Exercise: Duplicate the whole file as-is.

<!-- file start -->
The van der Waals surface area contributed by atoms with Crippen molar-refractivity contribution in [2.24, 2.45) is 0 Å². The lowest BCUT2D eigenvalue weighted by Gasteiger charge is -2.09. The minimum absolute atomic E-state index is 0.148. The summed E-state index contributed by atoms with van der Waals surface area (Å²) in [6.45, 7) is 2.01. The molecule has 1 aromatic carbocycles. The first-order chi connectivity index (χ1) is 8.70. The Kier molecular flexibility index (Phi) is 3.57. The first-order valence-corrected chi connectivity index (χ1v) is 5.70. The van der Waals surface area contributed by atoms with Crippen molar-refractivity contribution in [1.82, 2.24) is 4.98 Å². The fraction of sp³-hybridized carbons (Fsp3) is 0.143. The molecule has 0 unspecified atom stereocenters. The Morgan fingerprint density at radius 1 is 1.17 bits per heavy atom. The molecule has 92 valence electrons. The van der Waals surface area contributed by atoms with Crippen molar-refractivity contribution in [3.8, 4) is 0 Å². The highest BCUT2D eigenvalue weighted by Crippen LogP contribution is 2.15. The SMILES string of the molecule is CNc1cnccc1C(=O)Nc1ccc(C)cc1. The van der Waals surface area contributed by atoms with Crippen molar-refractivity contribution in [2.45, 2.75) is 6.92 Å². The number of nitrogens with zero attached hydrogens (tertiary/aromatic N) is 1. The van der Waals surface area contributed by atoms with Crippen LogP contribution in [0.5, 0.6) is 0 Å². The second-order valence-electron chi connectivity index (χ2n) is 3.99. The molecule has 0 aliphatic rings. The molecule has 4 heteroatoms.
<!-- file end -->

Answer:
The van der Waals surface area contributed by atoms with Crippen molar-refractivity contribution in [2.24, 2.45) is 0 Å². The lowest BCUT2D eigenvalue weighted by Gasteiger charge is -2.09. The minimum absolute atomic E-state index is 0.148. The summed E-state index contributed by atoms with van der Waals surface area (Å²) in [6.45, 7) is 2.01. The molecule has 1 aromatic carbocycles. The first-order chi connectivity index (χ1) is 8.70. The Kier molecular flexibility index (Phi) is 3.57. The first-order valence-corrected chi connectivity index (χ1v) is 5.70. The van der Waals surface area contributed by atoms with Crippen molar-refractivity contribution in [1.82, 2.24) is 4.98 Å². The fraction of sp³-hybridized carbons (Fsp3) is 0.143. The molecule has 0 unspecified atom stereocenters. The Morgan fingerprint density at radius 1 is 1.17 bits per heavy atom. The molecule has 92 valence electrons. The van der Waals surface area contributed by atoms with Crippen molar-refractivity contribution in [3.8, 4) is 0 Å². The highest BCUT2D eigenvalue weighted by Crippen LogP contribution is 2.15. The SMILES string of the molecule is CNc1cnccc1C(=O)Nc1ccc(C)cc1. The van der Waals surface area contributed by atoms with Crippen molar-refractivity contribution in [2.45, 2.75) is 6.92 Å². The number of nitrogens with zero attached hydrogens (tertiary/aromatic N) is 1. The van der Waals surface area contributed by atoms with Crippen LogP contribution in [0.5, 0.6) is 0 Å². The second-order valence-electron chi connectivity index (χ2n) is 3.99. The molecule has 0 aliphatic rings. The molecule has 4 heteroatoms.